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TRAI weighs three RIO models for new tariff regime

MUMBAI: The Telecom Regulatory Authority of India (TRAI) has said that the Regulated RIO (reference interconnection offer) model, which will specify price cap for channels according to genres, fix the link between prices of a la carte and bouquet of channels, and provide a framework for discounts offered by broadcasters, is likely to work smoothly keeping in view the present status of various stakeholders and maturity of the sector.

While weighing the three possible RIO models at the wholesale level, TRAI feels that the Regulated RIO model would be non-discriminatory and transparent in nature for all the stakeholders across the value chain. At the wholesale level, signals of TV channels are provided by the broadcasters to the distribution platform operators (DPOs) like cable TV, direct-to-home (DTH) and headend-in-the-sky (HITS).

As part of its consultation process to devise a new tariff regime for digital addressable system (DAS), TRAI has pointed out that there are three plausible RIO-based models at the wholesale level. These three models are as follows—Universal RIO, Flexible RIO and Regulated RIO. TRAI has discussed the pros and cons of the three models and their likely impact on the industry.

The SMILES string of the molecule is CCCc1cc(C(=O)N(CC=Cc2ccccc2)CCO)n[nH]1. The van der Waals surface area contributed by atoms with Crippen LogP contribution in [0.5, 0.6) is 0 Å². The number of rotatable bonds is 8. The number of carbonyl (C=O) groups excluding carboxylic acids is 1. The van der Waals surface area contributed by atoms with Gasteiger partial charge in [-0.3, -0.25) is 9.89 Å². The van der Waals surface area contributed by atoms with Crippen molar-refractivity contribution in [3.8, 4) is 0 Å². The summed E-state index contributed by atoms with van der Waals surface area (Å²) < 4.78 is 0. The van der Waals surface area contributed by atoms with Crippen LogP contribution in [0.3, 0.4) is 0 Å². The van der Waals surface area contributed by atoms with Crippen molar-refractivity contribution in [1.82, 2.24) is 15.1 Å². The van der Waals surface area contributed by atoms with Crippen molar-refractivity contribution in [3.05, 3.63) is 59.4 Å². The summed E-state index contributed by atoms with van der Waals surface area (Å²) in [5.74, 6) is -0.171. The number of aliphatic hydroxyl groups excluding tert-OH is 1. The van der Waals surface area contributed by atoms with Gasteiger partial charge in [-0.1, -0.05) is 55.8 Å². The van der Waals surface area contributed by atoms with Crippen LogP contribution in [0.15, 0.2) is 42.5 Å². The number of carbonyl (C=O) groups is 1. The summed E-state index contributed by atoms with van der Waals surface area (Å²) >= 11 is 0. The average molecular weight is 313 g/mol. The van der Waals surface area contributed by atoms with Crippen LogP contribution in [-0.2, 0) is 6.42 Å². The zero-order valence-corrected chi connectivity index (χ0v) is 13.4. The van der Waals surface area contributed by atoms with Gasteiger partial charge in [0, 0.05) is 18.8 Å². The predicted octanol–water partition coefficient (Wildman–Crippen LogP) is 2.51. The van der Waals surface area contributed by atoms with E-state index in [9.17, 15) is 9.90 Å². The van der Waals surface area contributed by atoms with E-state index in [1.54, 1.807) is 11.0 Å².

Regulated RIO model

Under this model, the broad contours of the RIO have to be notified by the broadcasters. The regulatory framework may specify price cap for channels according to genres, the link between prices of a la carte and bouquet of channels, a framework for discounts offered by broadcasters to ensure non-discrimination, transparency, measures for transparent declaration of the number of subscribers of each channel and bouquet, the manner of providing TV channel signals to DPOs, checks for piracy, etc.

This model envisages opening a window for innovation, price discovery and production of diversified content by not prescribing any price cap for a category of pay channels, subject to certain conditions such as that channels will be provided on a la carte basis only and will not form part of any bouquet either directly or indirectly, at broadcaster or distributor level. Broadcasters would be free to declare their channels under this category.

i. Pros:

a. It ensures a level playing field with non-discrimination and transparency among various stakeholders in the value chain.